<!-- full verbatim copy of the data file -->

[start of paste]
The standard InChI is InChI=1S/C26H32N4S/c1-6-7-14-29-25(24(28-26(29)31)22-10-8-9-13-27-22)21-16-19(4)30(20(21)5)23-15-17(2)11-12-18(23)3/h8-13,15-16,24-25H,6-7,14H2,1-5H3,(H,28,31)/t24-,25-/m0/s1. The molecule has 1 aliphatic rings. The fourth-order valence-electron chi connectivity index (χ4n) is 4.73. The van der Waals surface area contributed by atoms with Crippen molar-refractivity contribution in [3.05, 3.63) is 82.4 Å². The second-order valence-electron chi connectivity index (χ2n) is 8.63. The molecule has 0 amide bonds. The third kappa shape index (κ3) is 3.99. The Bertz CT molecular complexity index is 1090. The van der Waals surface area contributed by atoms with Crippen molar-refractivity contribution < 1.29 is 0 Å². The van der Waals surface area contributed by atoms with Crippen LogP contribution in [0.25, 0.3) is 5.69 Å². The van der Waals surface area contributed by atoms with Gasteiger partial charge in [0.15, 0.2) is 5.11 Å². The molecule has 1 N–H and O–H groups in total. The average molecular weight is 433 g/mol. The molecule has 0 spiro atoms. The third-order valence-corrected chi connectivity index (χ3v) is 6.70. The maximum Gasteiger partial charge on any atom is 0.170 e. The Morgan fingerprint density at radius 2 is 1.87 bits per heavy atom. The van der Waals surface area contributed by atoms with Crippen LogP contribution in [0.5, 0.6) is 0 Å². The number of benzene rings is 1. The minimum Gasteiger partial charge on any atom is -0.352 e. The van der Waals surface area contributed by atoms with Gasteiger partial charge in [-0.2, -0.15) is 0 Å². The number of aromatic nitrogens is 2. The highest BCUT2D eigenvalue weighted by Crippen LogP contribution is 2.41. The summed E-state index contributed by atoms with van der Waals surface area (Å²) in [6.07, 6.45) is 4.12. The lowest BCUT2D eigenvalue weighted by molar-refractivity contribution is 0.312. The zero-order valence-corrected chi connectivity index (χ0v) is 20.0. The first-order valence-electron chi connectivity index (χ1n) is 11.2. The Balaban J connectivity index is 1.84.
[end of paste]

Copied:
The standard InChI is InChI=1S/C26H32N4S/c1-6-7-14-29-25(24(28-26(29)31)22-10-8-9-13-27-22)21-16-19(4)30(20(21)5)23-15-17(2)11-12-18(23)3/h8-13,15-16,24-25H,6-7,14H2,1-5H3,(H,28,31)/t24-,25-/m0/s1. The molecule has 1 aliphatic rings. The fourth-order valence-electron chi connectivity index (χ4n) is 4.73. The van der Waals surface area contributed by atoms with Crippen molar-refractivity contribution in [3.05, 3.63) is 82.4 Å². The second-order valence-electron chi connectivity index (χ2n) is 8.63. The molecule has 0 amide bonds. The third kappa shape index (κ3) is 3.99. The Bertz CT molecular complexity index is 1090. The van der Waals surface area contributed by atoms with Crippen molar-refractivity contribution < 1.29 is 0 Å². The van der Waals surface area contributed by atoms with Crippen LogP contribution in [0.25, 0.3) is 5.69 Å². The van der Waals surface area contributed by atoms with Gasteiger partial charge in [0.15, 0.2) is 5.11 Å². The molecule has 1 N–H and O–H groups in total. The average molecular weight is 433 g/mol. The molecule has 0 spiro atoms. The third-order valence-corrected chi connectivity index (χ3v) is 6.70. The maximum Gasteiger partial charge on any atom is 0.170 e. The Morgan fingerprint density at radius 2 is 1.87 bits per heavy atom. The van der Waals surface area contributed by atoms with Crippen LogP contribution in [0.5, 0.6) is 0 Å². The number of benzene rings is 1. The minimum Gasteiger partial charge on any atom is -0.352 e. The van der Waals surface area contributed by atoms with Gasteiger partial charge in [-0.2, -0.15) is 0 Å². The number of aromatic nitrogens is 2. The highest BCUT2D eigenvalue weighted by Crippen LogP contribution is 2.41. The summed E-state index contributed by atoms with van der Waals surface area (Å²) in [6.07, 6.45) is 4.12. The lowest BCUT2D eigenvalue weighted by molar-refractivity contribution is 0.312. The zero-order valence-corrected chi connectivity index (χ0v) is 20.0. The first-order valence-electron chi connectivity index (χ1n) is 11.2. The Balaban J connectivity index is 1.84.